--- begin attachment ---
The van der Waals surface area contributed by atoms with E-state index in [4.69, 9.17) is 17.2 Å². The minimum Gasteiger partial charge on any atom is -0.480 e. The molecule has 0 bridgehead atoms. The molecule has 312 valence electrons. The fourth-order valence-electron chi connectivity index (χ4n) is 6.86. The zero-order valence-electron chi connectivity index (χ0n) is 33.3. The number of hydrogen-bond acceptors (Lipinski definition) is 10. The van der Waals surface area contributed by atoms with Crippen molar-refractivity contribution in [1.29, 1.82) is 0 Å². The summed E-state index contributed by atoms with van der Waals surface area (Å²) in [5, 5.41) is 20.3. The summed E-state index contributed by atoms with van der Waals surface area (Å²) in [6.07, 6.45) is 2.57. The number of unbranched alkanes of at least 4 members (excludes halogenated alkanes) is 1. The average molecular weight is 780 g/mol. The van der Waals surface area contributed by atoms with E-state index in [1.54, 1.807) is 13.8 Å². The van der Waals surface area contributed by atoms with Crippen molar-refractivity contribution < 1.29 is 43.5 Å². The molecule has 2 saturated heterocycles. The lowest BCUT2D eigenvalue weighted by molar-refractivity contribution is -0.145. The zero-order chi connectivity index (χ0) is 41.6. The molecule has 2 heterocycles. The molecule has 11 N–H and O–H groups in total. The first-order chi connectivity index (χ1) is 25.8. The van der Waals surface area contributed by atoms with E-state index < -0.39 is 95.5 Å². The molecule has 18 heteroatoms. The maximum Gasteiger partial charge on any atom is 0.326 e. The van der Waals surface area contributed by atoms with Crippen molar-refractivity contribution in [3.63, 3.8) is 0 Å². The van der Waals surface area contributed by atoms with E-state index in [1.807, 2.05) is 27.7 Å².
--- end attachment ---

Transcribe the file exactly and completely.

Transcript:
The van der Waals surface area contributed by atoms with E-state index in [4.69, 9.17) is 17.2 Å². The minimum Gasteiger partial charge on any atom is -0.480 e. The molecule has 0 bridgehead atoms. The molecule has 312 valence electrons. The fourth-order valence-electron chi connectivity index (χ4n) is 6.86. The zero-order valence-electron chi connectivity index (χ0n) is 33.3. The number of hydrogen-bond acceptors (Lipinski definition) is 10. The van der Waals surface area contributed by atoms with Crippen molar-refractivity contribution in [1.29, 1.82) is 0 Å². The summed E-state index contributed by atoms with van der Waals surface area (Å²) in [5, 5.41) is 20.3. The summed E-state index contributed by atoms with van der Waals surface area (Å²) in [6.07, 6.45) is 2.57. The number of unbranched alkanes of at least 4 members (excludes halogenated alkanes) is 1. The average molecular weight is 780 g/mol. The van der Waals surface area contributed by atoms with E-state index in [1.54, 1.807) is 13.8 Å². The van der Waals surface area contributed by atoms with Crippen molar-refractivity contribution < 1.29 is 43.5 Å². The molecule has 2 saturated heterocycles. The lowest BCUT2D eigenvalue weighted by molar-refractivity contribution is -0.145. The zero-order chi connectivity index (χ0) is 41.6. The molecule has 2 heterocycles. The molecule has 11 N–H and O–H groups in total. The first-order chi connectivity index (χ1) is 25.8. The van der Waals surface area contributed by atoms with E-state index < -0.39 is 95.5 Å². The molecule has 18 heteroatoms. The maximum Gasteiger partial charge on any atom is 0.326 e. The van der Waals surface area contributed by atoms with Crippen molar-refractivity contribution in [3.63, 3.8) is 0 Å². The van der Waals surface area contributed by atoms with E-state index in [1.807, 2.05) is 27.7 Å².